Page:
What a relief to know that! That’s great news, isn’t it? To know that even a seemingly bad thing that happens is part of our Father’s good plan for our lives? That he’s using it for our good?
Similarly, Elizabeth and Zechariah could have been unable to have a child for perfectly natural, medical reasons—not because God caused it—but that doesn’t mean that their childlessness wasn’t part of God’s good plan for their life.
Regardless, even if God didn’t cause Lisa’s accident; even if he didn’t cause Elizabeth and Zechariah’s childlessness; you know what he did cause? He caused Zechariah to lose his ability to speak for the next nine months while his wife Elizabeth got pregnant and had a baby. Or at least the angel Gabriel caused him to lose his ability to speak—angels are powerful. But angels are messengers from God who only do God’s bidding. So it’s safe to say that God caused this to happen. And by the way, it’s clear from later in the chapter that he also lost the ability to hear. He was deaf and mute.
Now, I wish God didn’t do that to poor Zechariah! That seems kind of mean, doesn’t it? At least from my human perspective. But who am I kidding? Mostly, I just hope that God wouldn’t punish me so severely for my lack of faith!
But on the other hand… what kind of question is this in verse 18? “How shall I know this? For I am an old man, and my wife is advanced in years.” “How shall you know this, Zechariah? I’ll give you a hint: you shall know this because you have a Bible! You shall know this because you’ve read about Abraham and Sarah, who were also unable to have a child. And so were Isaac and Rebekah… and Jacob and Rachel… and the parents of Samson… and how about Hannah, the mother of Samuel? A couple’s inability to have children is a recurring theme in scripture—and in all those cases God worked miraculously to get them pregnant. Here you are, a priest serving in the Temple, and teaching the Bible to people, yet you act like you don’t believe the Bible! I need you to believe God’s Word, Zechariah!”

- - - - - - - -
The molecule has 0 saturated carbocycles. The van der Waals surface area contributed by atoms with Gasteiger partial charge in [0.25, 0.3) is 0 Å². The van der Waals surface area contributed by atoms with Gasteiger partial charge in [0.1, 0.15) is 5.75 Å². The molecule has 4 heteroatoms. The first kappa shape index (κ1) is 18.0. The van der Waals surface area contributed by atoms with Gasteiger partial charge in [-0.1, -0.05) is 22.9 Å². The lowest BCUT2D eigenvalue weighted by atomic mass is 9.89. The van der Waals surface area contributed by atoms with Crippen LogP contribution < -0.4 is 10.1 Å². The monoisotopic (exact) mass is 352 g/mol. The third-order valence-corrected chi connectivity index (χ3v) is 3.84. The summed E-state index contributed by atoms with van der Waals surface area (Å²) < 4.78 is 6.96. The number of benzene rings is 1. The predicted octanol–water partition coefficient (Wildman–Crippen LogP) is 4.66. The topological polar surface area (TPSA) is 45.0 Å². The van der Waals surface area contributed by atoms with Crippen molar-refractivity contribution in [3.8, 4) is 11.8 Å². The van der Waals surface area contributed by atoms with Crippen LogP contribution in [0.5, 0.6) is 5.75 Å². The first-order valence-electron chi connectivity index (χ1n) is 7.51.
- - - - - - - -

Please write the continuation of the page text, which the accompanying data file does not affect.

Well… on the other side of his nine months of being deaf and mute, don’t you think Zechariah had much more faith in God’s Word? Of course he did. So even this punishment was good for him! It’s good for us clergy sometimes to shut up and listen to God, instead of talking all the time. And so it was good for Zechariah to do that, too.
The author of Hebrews, in chapter 12, wrote the following:
And have you forgotten the exhortation that addresses you as sons?
“My son, do not regard lightly the discipline of the Lord,
nor be weary when reproved by him.
For the Lord disciplines the one he loves,
and chastises every son whom he receives.”
It is for discipline that you have to endure. God is treating you as sons. For what son is there whom his father does not discipline?
[Skip to verse 11:] For the moment all discipline seems painful rather than pleasant, but later it yields the peaceful fruit of righteousness to those who have been trained by it.
And finally, I’ll leave you with this, from C.S. Lewis:
I am beginning to find out that what people call the cruel doctrines are really the kindest ones in the long run. I used to think it was a “cruel” doctrine to say that troubles and sorrows were “punishments.” But I find in practice that when you are in trouble, the moment you regard it as a “punishment,” it becomes easier to bear. If you think of this world as a place intended simply for our happiness, you find it quite intolerable: think of it as a place of training and correction and it’s not so bad.
Classic English understatement! It’s actually quite good. Because God is using it for our good!
1. Psalm 130:3 ESV
2. Romans 3:10-11 ESV
3. Romans 3:23
4. John 9:3 NLT
5. Hebrews 12:5-7 ESV
6. C.S. Lewis, “Money Trouble,” in The C.S. Lewis Bible, NRSV (New York: HarperOne, 2010), 1123.